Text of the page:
Print Edition: April 4, 2012
Although it’s never a good thing to get caught red-handed, last week it was great to get caught green-handed as UFV’s clandestine greenUFV team kept on the lookout for students participating in energy-saving activities last week.
Prism Engineering, an energy consulting firm in Burnaby, has been working in conjunction with UFV to promote energy conservation at UFV’s Abbotsford campus in the past year as a way to be environmentally friendly as an institution.
Sarah Smith of Prism Engineering was on the Abbotsford campus last Wednesday to raise students’ awareness of Turn It Off Week at UFV. She was at a booth fully equipped with 200 cupcakes topped with green icing; they were available to anyone who passed by the greenUFV booth who agreed to make a concerted effort to conserve energy on campus. Those who signed a “Green Pledge” and placed their pledge on the greenUFV pledge board received a cupcake.
Sasq’ets visited the Turn It Off Week booth donning as greenUFV t-shirt before touring campus encouraging students to do “green” things.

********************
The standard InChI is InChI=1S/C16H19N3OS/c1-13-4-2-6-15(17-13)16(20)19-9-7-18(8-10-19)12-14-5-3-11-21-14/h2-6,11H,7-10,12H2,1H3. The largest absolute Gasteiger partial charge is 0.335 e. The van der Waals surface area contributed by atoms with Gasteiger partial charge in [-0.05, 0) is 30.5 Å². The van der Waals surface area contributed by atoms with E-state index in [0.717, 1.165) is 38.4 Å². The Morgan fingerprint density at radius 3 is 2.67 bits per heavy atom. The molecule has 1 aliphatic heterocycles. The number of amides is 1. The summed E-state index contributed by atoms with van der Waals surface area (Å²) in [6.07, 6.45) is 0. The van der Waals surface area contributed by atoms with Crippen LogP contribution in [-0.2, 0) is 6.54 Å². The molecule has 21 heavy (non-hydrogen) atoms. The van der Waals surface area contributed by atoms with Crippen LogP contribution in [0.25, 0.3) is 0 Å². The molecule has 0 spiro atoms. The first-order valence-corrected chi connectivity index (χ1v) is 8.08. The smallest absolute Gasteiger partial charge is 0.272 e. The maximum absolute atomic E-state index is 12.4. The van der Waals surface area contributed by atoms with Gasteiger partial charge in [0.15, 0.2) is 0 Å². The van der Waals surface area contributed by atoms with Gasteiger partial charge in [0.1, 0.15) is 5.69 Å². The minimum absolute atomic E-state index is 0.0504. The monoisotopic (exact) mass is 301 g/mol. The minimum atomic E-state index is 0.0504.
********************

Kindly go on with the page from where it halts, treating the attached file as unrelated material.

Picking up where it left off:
Smith said, “We’re trying to promote the “Turn It Off” message that you don’t need to keep lights on when they’re not using them. This is our second Turn It Off Week. We had one last term and this time we are connecting it up with “Earth Hour” at the end of this week. We also have the get caught green-handed campaign which is on throughout the week as well.
“The idea is to catch people doing “green” things; if they’ve left their office and they’ve turned off their monitor and their lights when they’ve gone for lunch or they’re biking to campus or those kind of things the UFV green team will be give out ballots and people will be entered to win prizes,” Smith explained.
GreenUFV is an initiative mostly supported by Facilities services. However, as a part of the Turn It Off Week during the fall semester, which was geared more towards staff and faculty, the greenUFV team recruited members from various different faculties and departments to be particularly conscientious of their energy consumption and that of their colleagues.
The Turn It Off Week was funded largely by BC Hydro.
“We have a representation from a number of different faculty and staff…” Smith noted. These green team members were the ones carrying around ballots and were on the lookout for “green” people. “It could [have been] anyone, anywhere” who could possibly have come upon you with ballots for the chance to win prizes.
Among the prizes available for those caught green-handed were a night at the movies, dinner for two at Finnegan’s Grill, and gift cards for grocery stores.